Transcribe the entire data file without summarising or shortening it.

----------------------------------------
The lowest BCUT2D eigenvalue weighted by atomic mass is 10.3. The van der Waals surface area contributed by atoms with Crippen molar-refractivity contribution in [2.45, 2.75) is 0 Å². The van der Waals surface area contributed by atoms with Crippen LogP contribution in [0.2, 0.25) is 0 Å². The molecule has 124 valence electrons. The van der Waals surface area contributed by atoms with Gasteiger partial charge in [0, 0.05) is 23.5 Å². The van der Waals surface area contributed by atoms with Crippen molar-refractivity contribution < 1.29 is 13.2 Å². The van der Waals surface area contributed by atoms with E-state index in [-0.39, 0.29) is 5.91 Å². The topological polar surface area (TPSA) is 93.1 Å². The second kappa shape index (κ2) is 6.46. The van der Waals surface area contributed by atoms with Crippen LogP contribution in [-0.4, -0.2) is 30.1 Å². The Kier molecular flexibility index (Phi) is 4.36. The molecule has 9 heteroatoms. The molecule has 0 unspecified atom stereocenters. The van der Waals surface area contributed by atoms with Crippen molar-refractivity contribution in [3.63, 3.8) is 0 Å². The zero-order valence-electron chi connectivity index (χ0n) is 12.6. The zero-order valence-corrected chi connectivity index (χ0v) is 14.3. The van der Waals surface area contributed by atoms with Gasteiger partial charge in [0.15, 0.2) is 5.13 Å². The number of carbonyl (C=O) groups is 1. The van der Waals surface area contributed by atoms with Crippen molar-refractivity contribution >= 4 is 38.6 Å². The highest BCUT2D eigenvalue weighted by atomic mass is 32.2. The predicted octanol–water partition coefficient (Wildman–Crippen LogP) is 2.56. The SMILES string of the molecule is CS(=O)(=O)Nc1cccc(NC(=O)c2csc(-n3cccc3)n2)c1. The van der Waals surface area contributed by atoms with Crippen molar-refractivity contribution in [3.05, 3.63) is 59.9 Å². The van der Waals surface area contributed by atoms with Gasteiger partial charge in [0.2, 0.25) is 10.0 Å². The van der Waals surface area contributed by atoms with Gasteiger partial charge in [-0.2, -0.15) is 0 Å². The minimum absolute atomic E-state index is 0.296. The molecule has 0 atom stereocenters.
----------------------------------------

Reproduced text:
The lowest BCUT2D eigenvalue weighted by atomic mass is 10.3. The van der Waals surface area contributed by atoms with Crippen molar-refractivity contribution in [2.45, 2.75) is 0 Å². The van der Waals surface area contributed by atoms with Crippen LogP contribution in [0.2, 0.25) is 0 Å². The molecule has 124 valence electrons. The van der Waals surface area contributed by atoms with Gasteiger partial charge in [0, 0.05) is 23.5 Å². The van der Waals surface area contributed by atoms with Crippen molar-refractivity contribution < 1.29 is 13.2 Å². The van der Waals surface area contributed by atoms with E-state index in [-0.39, 0.29) is 5.91 Å². The topological polar surface area (TPSA) is 93.1 Å². The second kappa shape index (κ2) is 6.46. The van der Waals surface area contributed by atoms with Crippen LogP contribution in [-0.4, -0.2) is 30.1 Å². The Kier molecular flexibility index (Phi) is 4.36. The molecule has 9 heteroatoms. The molecule has 0 unspecified atom stereocenters. The van der Waals surface area contributed by atoms with Crippen molar-refractivity contribution in [3.63, 3.8) is 0 Å². The zero-order valence-electron chi connectivity index (χ0n) is 12.6. The zero-order valence-corrected chi connectivity index (χ0v) is 14.3. The van der Waals surface area contributed by atoms with Gasteiger partial charge in [0.15, 0.2) is 5.13 Å². The number of carbonyl (C=O) groups is 1. The van der Waals surface area contributed by atoms with Crippen molar-refractivity contribution >= 4 is 38.6 Å². The highest BCUT2D eigenvalue weighted by atomic mass is 32.2. The predicted octanol–water partition coefficient (Wildman–Crippen LogP) is 2.56. The SMILES string of the molecule is CS(=O)(=O)Nc1cccc(NC(=O)c2csc(-n3cccc3)n2)c1. The van der Waals surface area contributed by atoms with Crippen molar-refractivity contribution in [3.05, 3.63) is 59.9 Å². The van der Waals surface area contributed by atoms with Gasteiger partial charge in [0.2, 0.25) is 10.0 Å². The van der Waals surface area contributed by atoms with Gasteiger partial charge in [-0.2, -0.15) is 0 Å². The minimum absolute atomic E-state index is 0.296. The molecule has 0 atom stereocenters.